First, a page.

The Sounds Of Mars: NASA Releases First-Ever Audio From Another Planet
For the first time ever, NASA has recorded audio on another planet ― and it’s got a pretty solid beat.
The Perseverance rover contains two microphones, an experimental mic and a scientific one, to record sound as it explores the Jezero Crater in search of evidence for ancient microscopic life. Last week, the rover picked up the sound of wind after it landed on Mars.
The space agency released two versions of the recording, both of which are best heard through a decent set of headphones. (If you’re listening via computer speakers, you may need to crank up the volume.) One features noise from the rover filtered out so everything you hear is purely the sounds of a breeze on Mars:
The other includes mechanical audio from the rover to give that breeze a little extra ambiance:
NASA also released audio from its InSight lander, but those clips were captured as vibrations from a seismometer rather than microphones and were not technically sounds. Two other microphones sent to Mars had issues: The Mars Polar Lander mission failed and the mics on the Phoenix Lander never turned on.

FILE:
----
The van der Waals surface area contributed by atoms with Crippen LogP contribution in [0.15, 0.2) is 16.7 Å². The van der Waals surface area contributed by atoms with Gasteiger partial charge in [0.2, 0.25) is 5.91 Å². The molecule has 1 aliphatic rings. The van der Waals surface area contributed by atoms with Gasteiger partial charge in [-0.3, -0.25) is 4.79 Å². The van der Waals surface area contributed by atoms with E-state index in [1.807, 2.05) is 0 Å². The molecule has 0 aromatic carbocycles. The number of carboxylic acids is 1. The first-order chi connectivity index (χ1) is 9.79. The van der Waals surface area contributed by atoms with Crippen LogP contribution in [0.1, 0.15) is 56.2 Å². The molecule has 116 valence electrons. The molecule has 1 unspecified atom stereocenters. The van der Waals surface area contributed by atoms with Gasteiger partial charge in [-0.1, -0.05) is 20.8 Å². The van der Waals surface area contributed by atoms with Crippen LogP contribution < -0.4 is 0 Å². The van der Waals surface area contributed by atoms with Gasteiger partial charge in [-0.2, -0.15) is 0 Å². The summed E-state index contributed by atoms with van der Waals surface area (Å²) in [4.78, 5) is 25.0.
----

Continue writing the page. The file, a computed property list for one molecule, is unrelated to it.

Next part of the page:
The space agency said the sounds on Mars would be a little different because of the atmosphere, which would lead to “a quieter, more muffled version of what you’d hear on Earth” as well as higher pitches fading or even disappearing.
“Some sounds that we’re used to on Earth, like whistles, bells or bird songs, would almost be inaudible on Mars,” the space agency said.
In addition, NASA released audio clips of what common Earth sounds would be like on Mars, which you can check out here. Some do sound like muffled versions of Earth sounds. But others, like ocean waves, take on a more ominous tone.
Also on Monday, the space agency released high-quality footage of Perseverance’s entry into the Red Planet and landing on the surface:
…as well as a panoramic photo of the Martian landscape stitched together from six images:
Calling all HuffPost superfans!
Sign up for membership to become a founding member and help shape HuffPost’s next chapter